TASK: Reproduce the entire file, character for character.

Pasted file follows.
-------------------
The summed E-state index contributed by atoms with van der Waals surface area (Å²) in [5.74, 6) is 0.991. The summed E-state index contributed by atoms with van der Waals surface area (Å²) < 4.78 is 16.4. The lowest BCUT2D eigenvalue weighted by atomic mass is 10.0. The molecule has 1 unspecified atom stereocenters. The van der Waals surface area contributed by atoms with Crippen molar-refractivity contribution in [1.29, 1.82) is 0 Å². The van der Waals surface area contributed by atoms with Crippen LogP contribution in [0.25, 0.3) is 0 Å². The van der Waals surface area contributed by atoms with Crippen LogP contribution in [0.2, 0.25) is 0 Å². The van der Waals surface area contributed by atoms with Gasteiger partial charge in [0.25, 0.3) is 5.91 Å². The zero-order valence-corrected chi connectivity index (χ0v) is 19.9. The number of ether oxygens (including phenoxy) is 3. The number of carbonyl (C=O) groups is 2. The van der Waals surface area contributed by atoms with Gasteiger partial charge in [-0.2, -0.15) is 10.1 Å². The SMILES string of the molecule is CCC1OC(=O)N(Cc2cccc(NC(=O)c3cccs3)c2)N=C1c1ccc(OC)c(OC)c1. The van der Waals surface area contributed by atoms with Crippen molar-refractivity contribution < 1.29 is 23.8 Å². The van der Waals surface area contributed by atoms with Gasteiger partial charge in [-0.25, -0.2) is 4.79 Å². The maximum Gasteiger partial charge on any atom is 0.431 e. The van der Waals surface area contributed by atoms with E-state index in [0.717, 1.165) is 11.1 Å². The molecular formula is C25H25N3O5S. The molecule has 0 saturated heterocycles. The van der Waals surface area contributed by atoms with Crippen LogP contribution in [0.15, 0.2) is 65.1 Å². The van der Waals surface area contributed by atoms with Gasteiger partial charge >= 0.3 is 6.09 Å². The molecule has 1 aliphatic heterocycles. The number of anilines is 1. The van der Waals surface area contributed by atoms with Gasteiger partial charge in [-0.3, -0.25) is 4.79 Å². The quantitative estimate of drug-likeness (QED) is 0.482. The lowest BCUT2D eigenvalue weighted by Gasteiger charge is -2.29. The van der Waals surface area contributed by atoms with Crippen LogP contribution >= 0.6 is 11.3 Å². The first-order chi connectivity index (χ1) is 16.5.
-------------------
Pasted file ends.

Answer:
The summed E-state index contributed by atoms with van der Waals surface area (Å²) in [5.74, 6) is 0.991. The summed E-state index contributed by atoms with van der Waals surface area (Å²) < 4.78 is 16.4. The lowest BCUT2D eigenvalue weighted by atomic mass is 10.0. The molecule has 1 unspecified atom stereocenters. The van der Waals surface area contributed by atoms with Crippen molar-refractivity contribution in [1.29, 1.82) is 0 Å². The van der Waals surface area contributed by atoms with Crippen LogP contribution in [0.25, 0.3) is 0 Å². The van der Waals surface area contributed by atoms with Crippen LogP contribution in [0.2, 0.25) is 0 Å². The van der Waals surface area contributed by atoms with Gasteiger partial charge in [0.25, 0.3) is 5.91 Å². The zero-order valence-corrected chi connectivity index (χ0v) is 19.9. The number of ether oxygens (including phenoxy) is 3. The number of carbonyl (C=O) groups is 2. The van der Waals surface area contributed by atoms with Gasteiger partial charge in [-0.2, -0.15) is 10.1 Å². The SMILES string of the molecule is CCC1OC(=O)N(Cc2cccc(NC(=O)c3cccs3)c2)N=C1c1ccc(OC)c(OC)c1. The van der Waals surface area contributed by atoms with Crippen molar-refractivity contribution < 1.29 is 23.8 Å². The van der Waals surface area contributed by atoms with Gasteiger partial charge in [-0.25, -0.2) is 4.79 Å². The maximum Gasteiger partial charge on any atom is 0.431 e. The van der Waals surface area contributed by atoms with E-state index in [0.717, 1.165) is 11.1 Å². The molecular formula is C25H25N3O5S. The molecule has 0 saturated heterocycles. The van der Waals surface area contributed by atoms with Crippen LogP contribution in [0.15, 0.2) is 65.1 Å². The van der Waals surface area contributed by atoms with Gasteiger partial charge >= 0.3 is 6.09 Å². The molecule has 1 aliphatic heterocycles. The number of anilines is 1. The van der Waals surface area contributed by atoms with Gasteiger partial charge in [-0.3, -0.25) is 4.79 Å². The quantitative estimate of drug-likeness (QED) is 0.482. The lowest BCUT2D eigenvalue weighted by Gasteiger charge is -2.29. The van der Waals surface area contributed by atoms with Crippen LogP contribution >= 0.6 is 11.3 Å². The first-order chi connectivity index (χ1) is 16.5.